The primary source of the bad news?: the sinister and extremely anti-democratic concentration of media ownership and power in fewer and fewer hands. Many of us are returning home clear of how one of the great threats to any democratic functioning is the deadly rise of Corporate Media Sovereignty. Nowhere was the threat more palpable than around that most critical of media issues of our time, Net Neutrality, the struggle to keep the internet open and free from the clutches of the exploiters of journalists, the purveyors of candy-coated UnTruth and enablers of government secrecy: Big Media.

I for one return from Chicago more convinced of the need to support the Death Penalty, the Corporate Death Penalty as applied to those companies that devastate the public good. We need to get back to those days when bad corporations lost their legal right to exist for violating the Public Good. This was the case from the foundation of the country until the late 19th century and we need to bring back the power of the people to apply the Death Penalty to corporations by denying them what in legal terms is known as “corporate personhood.”

This interview on Democracy Now explores these issues in the context of the interplay between race, media and politics. We discuss how, for example, Janet Murguia and the National Council of La Raza (NCLR) -the same folks who supported the nomination of war criminal Alberto Gonzalez, are silent on Iraq and accept money from and promote the Pentagon- have been silenced and neutralized around Net Neutrality by the money they get from telecommunications companies eager to control the Internet. So check out how DN co-host (and now NAHJ Hall of Famer) Juan Gonzalez and author Amy Alexander and I explore these and other issues. Enjoy!

The Guantanamization of Immigrant Detention

June 18, 2008

Imran Ahmad (a pseudonym), a 29 year-old Pakistani computer scientist who can see the Statue of Liberty from his studio apartment in Brooklyn’s Sunset Park neighborhood, says he no longer believes in the symbol of freedom cast in copper. “Freedom is relative. It depends on things like where you’re from and what you look like” says Ahmad. He reached this conclusion, he says, because of what happened to him as a orange-uniformed detainee held for more than 3 years in numerous federal detention facilities: the denial of habeas corpus (his constitutional right to plead his case before a judge), facing growling dogs, watching friends languish and die while in custody, the “subtle torture” of living for months in a tiny, windowless white room while a nearby TV set blared American Idol or “24.”

After a fellow detainee died under mysterious circumstances, which were covered up by detention facility authorities, Ahmad says he was threatened with lines like “We don’t want you to tell or speak to anyone about this” and “We have cameras and people [detainees] who are watching you, monitoring you.” Though Ahmad was released, he is still in deportation proceedings.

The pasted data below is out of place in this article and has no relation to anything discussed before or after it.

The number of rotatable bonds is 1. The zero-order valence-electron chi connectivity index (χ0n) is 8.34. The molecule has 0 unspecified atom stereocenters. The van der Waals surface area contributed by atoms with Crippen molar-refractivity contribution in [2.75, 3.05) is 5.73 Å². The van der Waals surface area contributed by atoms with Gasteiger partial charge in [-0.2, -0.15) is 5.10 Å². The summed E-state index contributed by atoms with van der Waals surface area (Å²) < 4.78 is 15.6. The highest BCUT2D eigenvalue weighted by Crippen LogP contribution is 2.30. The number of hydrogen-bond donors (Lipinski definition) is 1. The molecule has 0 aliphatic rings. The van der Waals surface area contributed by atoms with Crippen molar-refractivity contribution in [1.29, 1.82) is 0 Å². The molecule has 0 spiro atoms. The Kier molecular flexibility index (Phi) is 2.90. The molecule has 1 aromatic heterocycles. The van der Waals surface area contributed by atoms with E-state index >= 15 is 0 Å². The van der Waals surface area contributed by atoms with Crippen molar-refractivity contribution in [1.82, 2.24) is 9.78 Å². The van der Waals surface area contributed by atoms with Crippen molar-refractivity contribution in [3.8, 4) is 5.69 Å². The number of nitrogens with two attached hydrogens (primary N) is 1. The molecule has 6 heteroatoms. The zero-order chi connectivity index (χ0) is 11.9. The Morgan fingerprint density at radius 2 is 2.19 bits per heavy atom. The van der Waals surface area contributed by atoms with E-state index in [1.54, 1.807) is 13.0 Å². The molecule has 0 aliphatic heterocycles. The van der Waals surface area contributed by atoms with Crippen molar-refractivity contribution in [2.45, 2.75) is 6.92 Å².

Ahmad’s story will not shock anyone familiar with stories of death, violence and other abuse coming out of Guantanamo, Abu Ghraib and other offshore military detention facilities holding men in orange prison uniforms. But what makes his story noteworthy is that it reflects how many of these same offshore practices are now being perpetrated against detainees held within the borders of the United States: the hundreds of thousands of immigrants held in one of the growing number of detention facilities run by the Immigration and Customs Enforcement agency (ICE), the most militarized branch of the U.S. government besides the Pentagon.

To protest what they consider the increasingly cruel and inhuman conditions and practices in the ICE detention facilities, Ahmad and thousands of activists are organizing the Night of 1000 Conversations, a series of vigils, town halls, house meetings and other events which will take place in over 250 towns and cities across the country on June 19th .

Among the principal concerns to be discussed during the nationwide events are what critics say, is nothing less than a “Guantanamization” of migrant detention within the borders of the United States: death, abuse and neglect at the hands of detention facility guards (many of whom are former military personnel who served in Iraq and Afghanistan); the prolonged and indefinite detention of thousands including children and families denied due process and other fundamental rights as they languish in filthy, overcrowded and extremely unhealthy facilities; orange-uniformed detainees sedated with psychotropic drugs, attacked by growling dogs and physically and sexually abused by guards; multi-million government contracts for prison construction and management given to high-powered, military industrial and prison industrial giants like Halliburton and the Utah-based Management and Training Corporation, whose former director set up the infamous Abu Ghraib detention facility.